I suppose that could be why Yoda’s line … in addition to many issuing from sources less mainstream and more respected … resonates:
Luminous beings are we, not this crude matter.
Crude matter, for sure, even when we fix ourselves up, often to the detriment of luminosity.
What could be the reason for minds that allow us to imagine everything, but bodies that begin falling apart as soon as we’re born, spend a lifetime secreting disgusting fluids, can’t see in the dark, breathe under water or fly?
Only one answer makes sense to me, and that is that this life is merely a pit stop, a quick duck-in for some sort of tuning up or tuning in or tuning out … whatever ends up being made of our time.
I know many who are convinced that this is it, that in becoming human we have hit the wall, that we’re born, we live, we die, and that’s the whole story, and I have no problem with that, except that it makes no sense … it’s just bloody wasteful.
We can easily track the reasons for many evolutionary developments … whales lost their legs because they hampered swimming, mandrills developed colorful butts to keep track of each other in dense forest … and much of human change, from bipedalism allowing for quicker spotting of predators, leading to shapely asses in the process, to color vision letting us find ripe fruits, fits the program. At some point, however, it just got silly.
Science may argue that our capacity to dream up Shakespearian plays, grand music, art and philosophy is some sort of side dish, a naturally occurring consequence arising in tandem with the ability to hunt and gather, but I’d have to ask: What would be the point?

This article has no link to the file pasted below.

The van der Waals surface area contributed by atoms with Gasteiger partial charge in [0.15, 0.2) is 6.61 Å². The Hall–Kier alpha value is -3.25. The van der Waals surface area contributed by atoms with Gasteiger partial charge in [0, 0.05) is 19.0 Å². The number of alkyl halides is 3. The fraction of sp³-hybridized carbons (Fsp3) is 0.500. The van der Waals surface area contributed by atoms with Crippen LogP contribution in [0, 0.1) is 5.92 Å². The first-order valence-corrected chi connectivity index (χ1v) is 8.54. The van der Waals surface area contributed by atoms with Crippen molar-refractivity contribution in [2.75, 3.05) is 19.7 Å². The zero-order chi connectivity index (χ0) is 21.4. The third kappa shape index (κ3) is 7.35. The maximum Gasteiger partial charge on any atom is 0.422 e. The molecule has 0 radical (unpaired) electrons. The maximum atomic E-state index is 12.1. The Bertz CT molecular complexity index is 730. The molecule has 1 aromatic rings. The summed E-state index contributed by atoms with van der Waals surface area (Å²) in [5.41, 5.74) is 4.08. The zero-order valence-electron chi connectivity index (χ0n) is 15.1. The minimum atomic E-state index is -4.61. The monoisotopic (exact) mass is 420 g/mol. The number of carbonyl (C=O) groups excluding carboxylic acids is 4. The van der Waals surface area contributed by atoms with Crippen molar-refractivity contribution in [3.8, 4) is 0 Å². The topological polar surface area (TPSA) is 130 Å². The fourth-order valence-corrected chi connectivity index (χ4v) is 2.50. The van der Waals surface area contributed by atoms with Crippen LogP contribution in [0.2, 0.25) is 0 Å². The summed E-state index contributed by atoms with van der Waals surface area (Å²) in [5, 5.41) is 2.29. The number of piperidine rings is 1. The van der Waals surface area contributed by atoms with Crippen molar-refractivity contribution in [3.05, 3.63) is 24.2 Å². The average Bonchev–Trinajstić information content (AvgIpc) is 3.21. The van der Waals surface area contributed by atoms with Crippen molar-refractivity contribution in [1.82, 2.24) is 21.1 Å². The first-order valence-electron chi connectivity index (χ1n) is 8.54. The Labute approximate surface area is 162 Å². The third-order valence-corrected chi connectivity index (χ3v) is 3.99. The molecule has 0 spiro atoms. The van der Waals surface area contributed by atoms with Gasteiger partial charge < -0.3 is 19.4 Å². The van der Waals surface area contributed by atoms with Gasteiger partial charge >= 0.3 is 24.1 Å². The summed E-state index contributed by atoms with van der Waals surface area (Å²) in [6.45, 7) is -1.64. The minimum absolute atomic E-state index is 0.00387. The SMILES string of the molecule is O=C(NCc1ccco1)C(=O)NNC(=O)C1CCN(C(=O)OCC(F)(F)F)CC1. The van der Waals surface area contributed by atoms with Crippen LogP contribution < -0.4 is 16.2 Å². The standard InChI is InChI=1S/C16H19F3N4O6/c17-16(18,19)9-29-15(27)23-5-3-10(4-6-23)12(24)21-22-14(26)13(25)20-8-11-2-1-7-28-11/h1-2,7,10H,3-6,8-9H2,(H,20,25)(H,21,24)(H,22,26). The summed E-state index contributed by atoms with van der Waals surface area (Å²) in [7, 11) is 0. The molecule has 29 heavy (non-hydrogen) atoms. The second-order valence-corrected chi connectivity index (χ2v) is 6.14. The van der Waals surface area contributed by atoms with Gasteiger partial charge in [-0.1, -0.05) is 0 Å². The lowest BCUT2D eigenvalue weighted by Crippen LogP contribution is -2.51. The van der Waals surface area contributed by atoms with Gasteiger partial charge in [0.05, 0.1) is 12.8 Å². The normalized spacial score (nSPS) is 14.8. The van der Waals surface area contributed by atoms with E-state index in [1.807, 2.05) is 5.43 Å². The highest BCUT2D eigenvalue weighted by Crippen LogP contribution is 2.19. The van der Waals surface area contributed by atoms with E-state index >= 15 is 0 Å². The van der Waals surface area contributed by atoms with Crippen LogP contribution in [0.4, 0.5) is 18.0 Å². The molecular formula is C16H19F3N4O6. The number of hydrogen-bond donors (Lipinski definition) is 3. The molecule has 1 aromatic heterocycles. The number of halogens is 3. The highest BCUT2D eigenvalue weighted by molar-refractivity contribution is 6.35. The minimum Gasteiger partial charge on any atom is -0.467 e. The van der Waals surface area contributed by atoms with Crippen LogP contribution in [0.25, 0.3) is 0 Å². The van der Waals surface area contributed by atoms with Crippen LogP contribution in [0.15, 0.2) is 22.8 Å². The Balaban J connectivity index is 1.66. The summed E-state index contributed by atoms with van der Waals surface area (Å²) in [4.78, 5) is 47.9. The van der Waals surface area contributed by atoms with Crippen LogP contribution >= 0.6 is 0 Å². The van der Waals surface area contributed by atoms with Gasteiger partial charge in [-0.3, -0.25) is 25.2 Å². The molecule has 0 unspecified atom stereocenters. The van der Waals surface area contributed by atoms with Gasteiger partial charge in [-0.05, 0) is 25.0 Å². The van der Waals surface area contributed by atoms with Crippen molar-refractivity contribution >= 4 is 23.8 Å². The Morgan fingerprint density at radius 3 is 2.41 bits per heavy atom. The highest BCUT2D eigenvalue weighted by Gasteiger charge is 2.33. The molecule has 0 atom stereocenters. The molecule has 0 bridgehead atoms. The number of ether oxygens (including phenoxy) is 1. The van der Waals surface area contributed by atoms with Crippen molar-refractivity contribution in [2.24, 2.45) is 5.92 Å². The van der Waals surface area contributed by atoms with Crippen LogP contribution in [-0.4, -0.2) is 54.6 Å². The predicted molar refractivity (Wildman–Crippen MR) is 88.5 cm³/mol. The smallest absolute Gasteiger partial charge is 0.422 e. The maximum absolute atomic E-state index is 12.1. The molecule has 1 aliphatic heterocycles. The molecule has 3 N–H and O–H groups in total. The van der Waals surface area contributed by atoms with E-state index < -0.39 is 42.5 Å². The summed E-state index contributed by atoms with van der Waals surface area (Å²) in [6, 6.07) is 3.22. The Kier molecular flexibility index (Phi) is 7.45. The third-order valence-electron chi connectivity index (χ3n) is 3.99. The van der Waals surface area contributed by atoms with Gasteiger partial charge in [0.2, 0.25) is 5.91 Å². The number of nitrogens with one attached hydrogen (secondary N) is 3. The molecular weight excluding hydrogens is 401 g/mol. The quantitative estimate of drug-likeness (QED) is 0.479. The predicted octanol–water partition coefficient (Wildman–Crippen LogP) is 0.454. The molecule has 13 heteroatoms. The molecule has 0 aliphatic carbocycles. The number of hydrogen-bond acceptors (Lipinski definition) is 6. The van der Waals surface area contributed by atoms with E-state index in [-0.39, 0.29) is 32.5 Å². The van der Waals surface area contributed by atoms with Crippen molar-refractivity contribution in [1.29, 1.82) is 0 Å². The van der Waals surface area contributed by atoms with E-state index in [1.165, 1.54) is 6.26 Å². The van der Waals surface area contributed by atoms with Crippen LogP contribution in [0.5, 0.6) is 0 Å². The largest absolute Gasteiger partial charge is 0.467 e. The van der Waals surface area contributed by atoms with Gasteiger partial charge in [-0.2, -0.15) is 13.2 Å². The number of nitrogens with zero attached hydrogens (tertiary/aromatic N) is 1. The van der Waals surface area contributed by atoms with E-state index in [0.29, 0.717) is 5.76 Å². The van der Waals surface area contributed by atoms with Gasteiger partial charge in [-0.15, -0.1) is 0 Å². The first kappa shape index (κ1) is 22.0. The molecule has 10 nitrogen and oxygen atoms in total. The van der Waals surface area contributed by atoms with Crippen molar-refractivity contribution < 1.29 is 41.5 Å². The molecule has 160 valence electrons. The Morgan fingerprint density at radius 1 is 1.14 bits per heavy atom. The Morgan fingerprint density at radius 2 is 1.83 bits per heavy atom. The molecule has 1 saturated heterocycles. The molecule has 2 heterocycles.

Did we need to be able to put man on the moon to put food on the table … Did we need a table? … and reproduce? Other animals that have been around much longer than we have, tortoises, for example, haven’t been compelled as a species to invent French horns to enrich their environment .
Our evolutionary biology has worked against us as we’ve been honed. We’ve lost the capacity to smell sexual readiness, fear and illness as we’ve relied more and more upon vision, even while knowing well that we can’t trust our eyes much of the time, the hand being quicker than and all that.
And as great as our minds can be, our bodies limit us; our brains can only process so much of the information in our world. We know, for instance, that time is not linear. This has been proven, but can we wrap our heads around that? Even those who can quote formulas live one day at a time.
Stephen Hawking, for one, who said: “It is not clear that intelligence has any long-term survival value.”
How much in our world do we miss, ignore, refuse to incorporate into our version of reality? We know that we are constantly surrounded by energy; light and heat are two we notice, but it’s likely that there is much more. We may even sense the occasional touch of something, but not being able to classify we chalk it up to whatever …
There was a case of a “new tribal people” discovered in South America some years back. Poor slobs were inundated by scientists wanting to study this unique and untouched society. At one point one of the researchers, noting the weekly overflight of an airplane, asked the people what this object in the sky was called in their culture. He was looked at with amusement … poor guy was obviously batty … because the plane simply did not exist in their world. They didn’t even see it.
Or are we? Perhaps we know more than we think we do. After all, we create art and music for our souls … the part of us we know and touch without proof. We are more than our biology, and death is a door, nothing more.
Okay. Tangent over …